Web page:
Senate Passes DPS Reform Bills; Governor Pledges to Sign
On Wednesday evening the State Senate passed a $617 million package of bills to address the financial and academic crisis in Detroit Public Schools (DPS). The primary policy bill in the package is HB 5384 (Garcia), which passed on a 19-18 vote, and the “YES” votes came from the following Republican Senators: Booher, Brandenburg, Green, Hildenbrand, Horn, Hune, Jones, Knollenberg, Kowall, MacGregor, Marleau, Meekhof, Nofs, O’Brien, Proos, Robertson, Shirkey, Stamas and Zorn. Other bills in the package include HB 5383, 5387 and SB 711, 820 & 822. Here are the key features in the Senate-passed bills:
- Retire DPS and provide $467 million to pay off the district’s operational debt (which is $515 million but $48 million was previously allocated to the district by the legislature).
- Provide $150 million to the “new” Detroit Community Schools district (DPS 2.0) to be used to cover cash flow and building maintenance until the district begins receiving school aid funds in October.
- Use $72 million per year in Tobacco Settlement funds to fill the hole in the School Aid Fund from using 18-mill non-homestead property tax revenue to repay DPS debt.
- Return the new district to locally elected leadership after the November 2016 election.
- Eliminate the Education Achievement Authority.
- Create a Citizens Advisory Board of DPS and Charter members, tasked with producing a detailed annual report on educational needs in the city, including school locations and transportation issues.
- Implement an A-F accountability system and require the State Reform Office to intervene in failing schools, including closure of chronically-failing DPS and charter public schools.
- Provide SRO flexibility to allow for “Restart” model for DPS schools or “Reconstitution” of charter public schools in place of closure, which requires significant interventions.
- Require national accreditation for charter authorizers who open schools in the city.
- Ensure current DPS employees will retain their positions in the new district.
- Allow the district to employ non-certified teachers to fill vacancies.
- Develop a system of performance pay to reward excellent teachers.
- Increase penalties for teachers engaging in illegal “sick out” strikes.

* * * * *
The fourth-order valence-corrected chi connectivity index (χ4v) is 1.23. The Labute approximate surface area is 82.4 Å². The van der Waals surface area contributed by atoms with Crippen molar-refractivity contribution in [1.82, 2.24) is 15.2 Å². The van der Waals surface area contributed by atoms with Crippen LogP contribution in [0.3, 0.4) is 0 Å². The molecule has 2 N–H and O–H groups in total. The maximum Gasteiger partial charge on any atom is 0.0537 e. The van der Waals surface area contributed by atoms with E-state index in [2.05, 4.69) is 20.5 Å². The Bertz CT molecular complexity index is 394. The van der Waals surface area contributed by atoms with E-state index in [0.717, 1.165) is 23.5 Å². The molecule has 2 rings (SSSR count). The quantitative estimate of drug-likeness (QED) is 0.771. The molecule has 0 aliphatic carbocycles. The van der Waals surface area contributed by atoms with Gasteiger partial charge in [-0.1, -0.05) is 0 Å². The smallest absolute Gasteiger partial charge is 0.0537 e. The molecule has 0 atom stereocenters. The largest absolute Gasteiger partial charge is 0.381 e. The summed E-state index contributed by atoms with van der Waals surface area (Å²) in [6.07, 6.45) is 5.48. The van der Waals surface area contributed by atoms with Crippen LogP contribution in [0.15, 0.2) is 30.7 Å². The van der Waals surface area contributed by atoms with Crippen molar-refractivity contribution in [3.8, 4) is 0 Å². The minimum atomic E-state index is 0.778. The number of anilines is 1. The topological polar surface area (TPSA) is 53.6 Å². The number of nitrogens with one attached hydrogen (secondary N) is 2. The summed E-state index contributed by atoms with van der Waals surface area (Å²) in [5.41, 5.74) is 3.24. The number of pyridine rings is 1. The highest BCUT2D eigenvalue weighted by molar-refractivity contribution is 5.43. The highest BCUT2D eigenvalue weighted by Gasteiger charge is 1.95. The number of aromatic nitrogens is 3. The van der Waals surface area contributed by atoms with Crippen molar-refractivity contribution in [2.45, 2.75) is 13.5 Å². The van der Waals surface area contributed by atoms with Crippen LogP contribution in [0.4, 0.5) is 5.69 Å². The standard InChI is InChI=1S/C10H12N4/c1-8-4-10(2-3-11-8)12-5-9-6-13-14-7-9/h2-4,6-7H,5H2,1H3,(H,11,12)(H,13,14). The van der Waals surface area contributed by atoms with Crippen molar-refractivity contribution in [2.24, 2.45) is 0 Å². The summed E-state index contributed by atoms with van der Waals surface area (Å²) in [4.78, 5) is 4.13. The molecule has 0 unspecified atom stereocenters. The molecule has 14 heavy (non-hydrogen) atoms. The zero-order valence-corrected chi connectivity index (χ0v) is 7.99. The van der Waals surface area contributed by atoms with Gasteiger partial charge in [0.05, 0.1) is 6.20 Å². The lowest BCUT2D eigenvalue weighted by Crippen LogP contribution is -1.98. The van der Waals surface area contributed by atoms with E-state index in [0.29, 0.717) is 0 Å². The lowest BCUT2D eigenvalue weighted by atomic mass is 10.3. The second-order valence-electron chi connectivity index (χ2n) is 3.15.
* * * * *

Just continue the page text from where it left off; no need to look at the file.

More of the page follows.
We owe a debt of gratitude to Majority Leader Arlan Meekhof (R-Mt. Olive) and Governor Rick Snyder, who met personally with the Senate Republican Caucus on Wednesday evening to discuss the bills. In the end, these bills put students first and ensure that innovation and educational opportunities will be available to Detroit students well in the future. The House of Representatives then voted 55-43 in the early hours of session on Thursday to concur in two technical amendments made to the bills by the Senate. All 6 bills have been presented to Governor Snyder, who is expected to sign them soon.
ESSA is hot topic at House Ed; MDE forms Action Teams
This week the House Education Committee heard presentations on ESSA, the new federal education law, and about it’s implementation in Michigan. You can download the NCLS presentation and MDE presentation to learn more. The MDE has also formed External Stakeholder Advisory Group and 8 different stakeholders “Action Teams” to take a deeper dive into different policy areas of implementing ESSA. The primary focus is on modifying the student assessment program in the state as well as developing a new statewide A-F accountability system to replace the current “Rainbow Report Card” used by MDE. The goal is to conduct less testing but produce better data that can be used for both accountability and to improve teaching and learning in the classroom. GLEP will be participating in both the External Stakeholder Advisory Group and on appropriate action teams, which are expected to meet weekly through the summer and fall. Stay tuned for more details.
FY ’17 School Aid Budget heads to Governor for his signature
The $14.2 billion FY ’17 School Aid Budget has cleared its’ final legislative hurdle and has been presented to the Governor for his signature. The conference committee report for the omnibus education budget was passed in the Senate on Wednesday evening on a 20-17 vote in the House by a 74-34 vote. Rep. Tim Kelly (R-Saginaw Twp), Chair of the House K-12 Appropriations Subcommittee, commented that for the sixth year in a row, the spending plan for schools was completed prior to the beginning of the school fiscal year on July 1. Rep. Al Pscholka (R-Stevensville), Chair of the House Appropriations Committee, challenged the media to “put the real numbers” on school funding in print. Schools can expect a foundation grant increase of $60-$120 per pupil for the next school year. NOTE: The FY 2011 budget put $13.3 billion into K-12 education and the FY 2017 budget is set to put $14.2 billion into K-12 education, a 6.8 percent increase. The Governor is expected to sign the budget bills very soon.
Education Reform News Clips
- The Week in Review (6/20/16) | Chalkbeat Detroit
- DPS leads major districts in absences | The Detroit News
- Unions should lobby on their own dime | The Detroit News
- University chiefs: Detroit kids need college prep help | The Detroit News
Monday, June 13 – Friday June 17 [Legislature on summer recess until September]
Do you support what GLEP is doing to improve education in Michigan? Please consider making a donation to help us continue our efforts, and all contributions are very much appreciated!!
Gary G. Naeyaert